III. To the Committee of Cheshire, Massachusetts
[1 Jan. 1802]
I concur with you in the sentiments expressed in your kind address on behalf of the inhabitants of the town of Cheshire, that the constitution of the United States is a Charter of authorities and duties, not a Charter of rights to it’s officers; and that among it’s most precious provisions are the right of suffrage, the prohibition of religious tests, and it’s means of peaceable amendment. nothing ensures the duration of this fair fabric of government so effectually as the due sense entertained, by the body of our citizens, of the value of these principles, & their care to preserve them.
I recieve, with particular pleasure, the testimony of good will with which your citizens have been pleased to charge you.1 it presents an extraordinary proof of the skill with which those domestic arts, which contribute so much to our daily comfort, are practised by them, and particularly by that portion of them most interesting to the affections, the cares & the happiness of man.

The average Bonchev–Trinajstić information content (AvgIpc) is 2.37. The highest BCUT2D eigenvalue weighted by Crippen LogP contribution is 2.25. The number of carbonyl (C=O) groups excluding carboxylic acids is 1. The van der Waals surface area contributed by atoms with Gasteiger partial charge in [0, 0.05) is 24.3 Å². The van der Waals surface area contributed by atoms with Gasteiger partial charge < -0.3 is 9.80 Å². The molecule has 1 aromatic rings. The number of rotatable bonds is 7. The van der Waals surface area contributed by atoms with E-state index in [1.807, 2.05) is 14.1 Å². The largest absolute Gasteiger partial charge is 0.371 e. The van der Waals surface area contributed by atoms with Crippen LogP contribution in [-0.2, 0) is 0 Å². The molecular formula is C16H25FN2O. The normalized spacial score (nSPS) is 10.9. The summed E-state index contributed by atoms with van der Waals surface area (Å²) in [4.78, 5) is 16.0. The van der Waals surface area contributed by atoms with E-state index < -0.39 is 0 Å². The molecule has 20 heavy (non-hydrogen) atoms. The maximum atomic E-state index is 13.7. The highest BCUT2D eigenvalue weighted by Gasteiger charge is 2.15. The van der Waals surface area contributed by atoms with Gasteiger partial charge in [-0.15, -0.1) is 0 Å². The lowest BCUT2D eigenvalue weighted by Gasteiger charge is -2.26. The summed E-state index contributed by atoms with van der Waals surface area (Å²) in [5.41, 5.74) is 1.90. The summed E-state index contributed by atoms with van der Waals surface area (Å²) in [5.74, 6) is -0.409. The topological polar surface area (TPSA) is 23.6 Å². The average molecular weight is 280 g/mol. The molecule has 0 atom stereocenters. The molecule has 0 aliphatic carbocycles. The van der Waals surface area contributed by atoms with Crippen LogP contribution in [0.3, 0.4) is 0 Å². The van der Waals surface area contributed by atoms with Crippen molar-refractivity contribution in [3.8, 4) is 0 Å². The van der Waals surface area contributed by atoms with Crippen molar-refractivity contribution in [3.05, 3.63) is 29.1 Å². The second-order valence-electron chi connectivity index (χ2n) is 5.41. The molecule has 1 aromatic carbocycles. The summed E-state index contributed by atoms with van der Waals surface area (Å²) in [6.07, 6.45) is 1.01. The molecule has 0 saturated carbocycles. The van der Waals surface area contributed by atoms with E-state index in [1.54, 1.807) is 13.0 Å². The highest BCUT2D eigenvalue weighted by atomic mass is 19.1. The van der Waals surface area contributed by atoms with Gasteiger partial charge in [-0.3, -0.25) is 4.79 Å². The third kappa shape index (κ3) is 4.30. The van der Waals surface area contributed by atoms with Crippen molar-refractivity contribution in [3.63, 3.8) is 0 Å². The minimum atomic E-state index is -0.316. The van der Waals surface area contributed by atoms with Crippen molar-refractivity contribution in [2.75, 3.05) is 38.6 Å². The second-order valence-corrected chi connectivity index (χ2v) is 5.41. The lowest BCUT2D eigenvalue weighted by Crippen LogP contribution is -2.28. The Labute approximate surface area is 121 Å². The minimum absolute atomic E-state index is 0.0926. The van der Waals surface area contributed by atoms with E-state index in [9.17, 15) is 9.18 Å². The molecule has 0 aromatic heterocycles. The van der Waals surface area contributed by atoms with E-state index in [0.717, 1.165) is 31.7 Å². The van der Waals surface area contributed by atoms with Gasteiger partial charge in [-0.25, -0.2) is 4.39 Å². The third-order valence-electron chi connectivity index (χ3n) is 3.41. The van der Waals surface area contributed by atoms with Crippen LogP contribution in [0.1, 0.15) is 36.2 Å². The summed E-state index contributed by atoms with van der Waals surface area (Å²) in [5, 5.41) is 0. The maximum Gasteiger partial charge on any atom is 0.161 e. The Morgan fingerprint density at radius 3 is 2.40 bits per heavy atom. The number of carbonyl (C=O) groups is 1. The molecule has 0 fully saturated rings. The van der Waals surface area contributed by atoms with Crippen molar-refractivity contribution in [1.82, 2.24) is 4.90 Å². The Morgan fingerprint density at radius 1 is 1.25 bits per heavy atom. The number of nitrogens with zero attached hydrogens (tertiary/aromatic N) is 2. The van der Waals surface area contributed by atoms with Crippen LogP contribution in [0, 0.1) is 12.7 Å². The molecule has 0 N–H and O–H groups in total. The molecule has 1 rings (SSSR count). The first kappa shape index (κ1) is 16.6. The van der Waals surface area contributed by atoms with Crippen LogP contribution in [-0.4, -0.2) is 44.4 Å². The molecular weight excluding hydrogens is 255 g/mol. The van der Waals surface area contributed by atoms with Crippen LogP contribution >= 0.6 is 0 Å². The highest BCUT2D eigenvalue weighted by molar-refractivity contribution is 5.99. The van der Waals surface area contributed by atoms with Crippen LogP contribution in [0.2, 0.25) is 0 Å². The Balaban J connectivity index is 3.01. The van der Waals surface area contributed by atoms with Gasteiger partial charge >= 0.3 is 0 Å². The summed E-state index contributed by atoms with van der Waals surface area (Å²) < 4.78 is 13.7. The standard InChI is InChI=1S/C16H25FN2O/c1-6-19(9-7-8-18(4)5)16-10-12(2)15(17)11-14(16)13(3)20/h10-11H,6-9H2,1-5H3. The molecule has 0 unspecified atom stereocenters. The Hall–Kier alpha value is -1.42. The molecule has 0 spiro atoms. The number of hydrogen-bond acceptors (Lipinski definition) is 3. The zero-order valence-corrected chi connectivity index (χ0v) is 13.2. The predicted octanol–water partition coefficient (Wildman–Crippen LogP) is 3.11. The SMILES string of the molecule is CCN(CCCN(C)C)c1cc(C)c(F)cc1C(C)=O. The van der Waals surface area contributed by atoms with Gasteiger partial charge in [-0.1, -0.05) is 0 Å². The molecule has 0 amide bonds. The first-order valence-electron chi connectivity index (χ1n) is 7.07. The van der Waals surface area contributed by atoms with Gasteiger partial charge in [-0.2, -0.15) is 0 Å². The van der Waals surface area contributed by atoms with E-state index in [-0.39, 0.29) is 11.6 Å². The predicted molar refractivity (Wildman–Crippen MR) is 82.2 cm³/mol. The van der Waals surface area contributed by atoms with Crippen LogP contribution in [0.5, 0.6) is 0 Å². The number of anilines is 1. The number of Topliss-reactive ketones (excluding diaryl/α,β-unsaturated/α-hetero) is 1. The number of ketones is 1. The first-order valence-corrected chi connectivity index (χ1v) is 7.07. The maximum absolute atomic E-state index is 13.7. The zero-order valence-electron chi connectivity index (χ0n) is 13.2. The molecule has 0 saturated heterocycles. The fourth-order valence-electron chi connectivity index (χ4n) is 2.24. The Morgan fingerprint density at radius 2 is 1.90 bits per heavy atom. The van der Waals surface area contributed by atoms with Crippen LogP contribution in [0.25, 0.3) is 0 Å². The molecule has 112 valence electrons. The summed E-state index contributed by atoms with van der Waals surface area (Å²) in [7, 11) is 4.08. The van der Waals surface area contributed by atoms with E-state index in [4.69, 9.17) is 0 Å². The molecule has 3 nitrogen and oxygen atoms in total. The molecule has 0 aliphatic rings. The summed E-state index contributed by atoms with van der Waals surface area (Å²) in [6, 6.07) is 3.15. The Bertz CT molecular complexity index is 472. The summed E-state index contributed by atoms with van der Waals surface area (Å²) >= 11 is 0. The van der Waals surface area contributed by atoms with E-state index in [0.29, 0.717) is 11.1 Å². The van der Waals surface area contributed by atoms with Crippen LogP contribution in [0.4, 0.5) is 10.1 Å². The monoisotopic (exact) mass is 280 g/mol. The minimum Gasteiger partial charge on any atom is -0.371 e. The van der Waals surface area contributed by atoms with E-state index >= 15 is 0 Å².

To myself, this mark of esteem from freeborn farmers, employed personally in the useful labors of life, is peculiarly grateful. having no wish but to preserve to them the fruits of their labour, their sense of this truth will be my highest reward.
I pray you, gentlemen, to make my thanks for their favor acceptable to them, & to be assured yourselves of my high respect and esteem.
RC (MWiW-C); undated; at head of text: “To Messrs. Daniel Brown, Hezekiah Mason, Jonathan Richardson, John Waterman and John Wells junr. a committee of the town of Cheshire in Massachusets.” PrC (DLC); dated by TJ in ink “Jan. 1. 1802.”
1. PrC: TJ here interlined in ink “for me.”